This is my commandment: that you love one another as I have loved you.

In other words: if you submit to my rule you will obey my love. This is what my love demands-that you love each other. And not just you know saying “hey I love you man.” This does not mean in a glib way appreciating one another or in an abstract way recognizing God’s image in one another. It means loving each other in the same way that the Father loves the Son. I can’t even get my head around that. Yet with God’s help we are called to submit to it, to come under Jesus’s reign and let him teach us, let his love transform us such that in our efforts to obey his fruits might grow of his love in us.

And why a commandment? I mean why not a blessing or an invitation? Why a command? Because love is hard. Because love means being available, it means self-offering, it means commitment through the messiness of life. It is not a feeling so much as a condition. Just as vines need support or they collapse in on them selves and become nothing but leafy growth, we too need scaffolding that we can reach the light, that the branches can reach deep into the vine and produce great fruits. It is a commandment for our sake not for God’s, because we need it to be so.

Greater love has no man than this, that he lay down his life for his friends. You are my friends if you do what I have commanded you.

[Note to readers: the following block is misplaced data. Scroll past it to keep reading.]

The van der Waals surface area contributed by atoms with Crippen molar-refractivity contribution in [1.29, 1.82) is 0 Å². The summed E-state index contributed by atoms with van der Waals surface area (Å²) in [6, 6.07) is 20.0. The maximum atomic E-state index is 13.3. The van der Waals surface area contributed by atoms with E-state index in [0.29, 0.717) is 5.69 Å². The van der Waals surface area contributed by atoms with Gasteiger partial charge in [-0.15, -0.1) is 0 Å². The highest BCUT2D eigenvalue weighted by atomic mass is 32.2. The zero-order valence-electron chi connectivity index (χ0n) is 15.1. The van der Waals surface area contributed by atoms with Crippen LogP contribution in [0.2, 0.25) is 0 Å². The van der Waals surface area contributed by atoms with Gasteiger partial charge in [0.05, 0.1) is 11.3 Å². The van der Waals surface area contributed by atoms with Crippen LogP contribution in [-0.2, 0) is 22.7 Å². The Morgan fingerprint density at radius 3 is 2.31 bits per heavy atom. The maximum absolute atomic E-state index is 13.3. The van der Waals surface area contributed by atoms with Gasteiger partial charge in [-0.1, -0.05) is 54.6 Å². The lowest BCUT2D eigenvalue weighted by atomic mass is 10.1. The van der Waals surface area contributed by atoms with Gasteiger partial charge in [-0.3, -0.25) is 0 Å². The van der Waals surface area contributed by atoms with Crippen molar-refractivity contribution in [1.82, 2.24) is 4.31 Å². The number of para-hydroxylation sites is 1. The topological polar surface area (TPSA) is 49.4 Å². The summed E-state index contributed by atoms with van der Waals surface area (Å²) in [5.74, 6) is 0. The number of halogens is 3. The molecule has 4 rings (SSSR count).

Jesus is saying this, knowing what’s about to happen. He is about to lay down his life for his friends. God is about to lay down his life for his friends. To trust Jesus, to believe in him, to call him king means to love as Jesus loved us. These are no easy words my friends. We are asked to lay down our lives, sometimes even now in many parts of the world this does mean death at the hands of worldly institutions. But it also means taking on suffering for the sake of those who abandon us or accuse us. It means saying not my will but yours be done. It means turning the other cheek, it means encouraging in the face of brokenness it means…way more than I can wrap myself around and so truly the only way I can get at it is to submit and let myself be wrapped in it.

No longer do I call you servants for a servant does not know what his master is doing but I have called you my friends for all the things that I have heard from My Father I have made known to you.

Because Jesus has told the apostles who he is, because they are no longer in the darkness but in the presence and knowledge of God they are transformed. There was a time when Jesus called the apostles servants, that time has come to an end. We come to God, seeking to serve, Jesus takes that service and transforms it, bringing us into his reign, into his friendship. You know its striking to me that these same apostles will go from this mystery, and through them God will make disciples of cities and nations, that through friendship with God Jesus is in these words building his church.

You did not choose Me, but I chose you that you should go and bear fruit, and that your fruit should remain, that whatever you ask the Father in my name he may give you. 

Jesus chose them. He called them by name and asked them to follow him. And now on this night before his death he tells them the purpose of that summons. Jesus tells them they were called in so that they could be prepared to be sent out. We are branches fastened to the vine by love that this love might reach out through us. For this fruit is the glory of God. This fruit is the disciples of the nations. This is the fruit of God’s intimacy with us and in that is everlasting life.

These things I command you, that you love one another.

Amen.